BARBERMm-hmm. Let me also add, if I can, add another film. This is a movie, kind of a good news, bad news situation. It's called "The Debt" and it stars Helen Mirren and Tom Wilkenson. It's kind an allegory of a story that we all know, familiar stories about the Israelis when they captured one of the lead Nazis and brought him back for trial in Israel.
BARBERAnd they play -- Wilkenson and Mirren play two of the three spies who actually captured someone like that and brought him back and were declared heroes of Israel. And 30 years later, the third member of their team falls into some mysterious circumstances, and all of a sudden questions begin to erupt about whether or not they actually did get the right person, whether or not they actually did what they said they did. This -- the good news is that you've got a great cast here.
BARBERAnd it sounds like a very serious intelligent drama. The only problem is it's been sitting on the shelf for over a year now, and that's always worrisome when a film's been sitting on a shelf for awhile, even with that kind of pedigree.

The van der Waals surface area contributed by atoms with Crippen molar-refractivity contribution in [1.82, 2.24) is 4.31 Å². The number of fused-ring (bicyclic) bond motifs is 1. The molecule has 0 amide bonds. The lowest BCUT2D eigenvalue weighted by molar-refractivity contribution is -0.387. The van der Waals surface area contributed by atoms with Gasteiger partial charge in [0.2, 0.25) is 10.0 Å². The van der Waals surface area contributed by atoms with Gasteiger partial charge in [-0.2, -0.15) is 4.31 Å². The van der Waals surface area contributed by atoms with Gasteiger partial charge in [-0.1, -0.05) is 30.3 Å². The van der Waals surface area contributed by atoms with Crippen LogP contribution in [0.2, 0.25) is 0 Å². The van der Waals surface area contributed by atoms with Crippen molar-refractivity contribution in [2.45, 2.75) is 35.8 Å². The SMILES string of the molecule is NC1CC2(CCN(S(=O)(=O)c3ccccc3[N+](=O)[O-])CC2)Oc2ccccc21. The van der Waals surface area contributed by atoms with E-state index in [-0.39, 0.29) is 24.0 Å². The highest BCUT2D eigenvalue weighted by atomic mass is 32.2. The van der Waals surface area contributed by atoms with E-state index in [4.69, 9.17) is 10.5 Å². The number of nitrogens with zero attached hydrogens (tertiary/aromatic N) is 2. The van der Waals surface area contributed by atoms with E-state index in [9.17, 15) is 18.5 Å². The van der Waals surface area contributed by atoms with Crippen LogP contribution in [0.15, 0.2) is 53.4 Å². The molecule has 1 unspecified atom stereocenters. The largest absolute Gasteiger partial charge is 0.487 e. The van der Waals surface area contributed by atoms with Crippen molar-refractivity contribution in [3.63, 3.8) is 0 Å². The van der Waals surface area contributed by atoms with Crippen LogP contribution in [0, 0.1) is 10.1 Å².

FUENTESYou know, a movie opening this weekend, which I think has been killed by certain critics, but I thought was very entertaining and not badly done is "Horrible Bosses."
BARBERI loved "Horrible Bosses."
ROBERTSIt has been panned.
BARBERYeah. Very unfairly
FUENTESUnfairly so. I think Seth Gordon is the director, and I think he did a really good job at providing, you know, the three stooges today. You know, three modern-day middle-aged people who seem really unhappy with their bosses, and much like any of us have had a really, really unfair, mean boss, you dream about what would it be like if he or she wasn't around anymore.